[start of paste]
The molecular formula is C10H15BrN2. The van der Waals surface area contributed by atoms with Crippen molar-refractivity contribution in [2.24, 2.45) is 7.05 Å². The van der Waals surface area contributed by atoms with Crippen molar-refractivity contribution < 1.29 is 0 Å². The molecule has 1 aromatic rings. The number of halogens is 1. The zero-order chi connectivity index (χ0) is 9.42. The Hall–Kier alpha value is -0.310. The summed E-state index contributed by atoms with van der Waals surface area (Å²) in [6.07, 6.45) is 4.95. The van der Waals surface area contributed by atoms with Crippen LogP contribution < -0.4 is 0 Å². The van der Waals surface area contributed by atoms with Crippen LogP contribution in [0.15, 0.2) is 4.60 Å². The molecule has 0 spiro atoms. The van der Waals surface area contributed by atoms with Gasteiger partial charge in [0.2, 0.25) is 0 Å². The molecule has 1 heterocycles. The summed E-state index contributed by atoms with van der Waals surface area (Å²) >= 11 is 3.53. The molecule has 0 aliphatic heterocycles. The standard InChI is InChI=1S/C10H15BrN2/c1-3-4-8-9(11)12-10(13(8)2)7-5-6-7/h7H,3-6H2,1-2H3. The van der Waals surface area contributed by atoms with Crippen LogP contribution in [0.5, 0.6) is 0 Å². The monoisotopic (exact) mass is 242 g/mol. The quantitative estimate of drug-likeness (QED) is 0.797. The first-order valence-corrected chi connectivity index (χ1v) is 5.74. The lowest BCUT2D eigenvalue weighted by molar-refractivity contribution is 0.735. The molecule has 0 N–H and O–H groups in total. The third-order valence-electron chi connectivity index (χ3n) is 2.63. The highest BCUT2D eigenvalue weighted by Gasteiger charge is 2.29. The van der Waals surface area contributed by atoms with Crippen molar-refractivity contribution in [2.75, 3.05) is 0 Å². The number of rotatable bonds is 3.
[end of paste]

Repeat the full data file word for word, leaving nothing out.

The molecular formula is C10H15BrN2. The van der Waals surface area contributed by atoms with Crippen molar-refractivity contribution in [2.24, 2.45) is 7.05 Å². The van der Waals surface area contributed by atoms with Crippen molar-refractivity contribution < 1.29 is 0 Å². The molecule has 1 aromatic rings. The number of halogens is 1. The zero-order chi connectivity index (χ0) is 9.42. The Hall–Kier alpha value is -0.310. The summed E-state index contributed by atoms with van der Waals surface area (Å²) in [6.07, 6.45) is 4.95. The van der Waals surface area contributed by atoms with Crippen LogP contribution < -0.4 is 0 Å². The van der Waals surface area contributed by atoms with Crippen LogP contribution in [0.15, 0.2) is 4.60 Å². The molecule has 0 spiro atoms. The van der Waals surface area contributed by atoms with Gasteiger partial charge in [0.2, 0.25) is 0 Å². The molecule has 1 heterocycles. The summed E-state index contributed by atoms with van der Waals surface area (Å²) >= 11 is 3.53. The molecule has 0 aliphatic heterocycles. The standard InChI is InChI=1S/C10H15BrN2/c1-3-4-8-9(11)12-10(13(8)2)7-5-6-7/h7H,3-6H2,1-2H3. The van der Waals surface area contributed by atoms with Crippen LogP contribution in [0.5, 0.6) is 0 Å². The monoisotopic (exact) mass is 242 g/mol. The quantitative estimate of drug-likeness (QED) is 0.797. The first-order valence-corrected chi connectivity index (χ1v) is 5.74. The lowest BCUT2D eigenvalue weighted by molar-refractivity contribution is 0.735. The molecule has 0 N–H and O–H groups in total. The third-order valence-electron chi connectivity index (χ3n) is 2.63. The highest BCUT2D eigenvalue weighted by Gasteiger charge is 2.29. The van der Waals surface area contributed by atoms with Crippen molar-refractivity contribution in [2.75, 3.05) is 0 Å². The number of rotatable bonds is 3.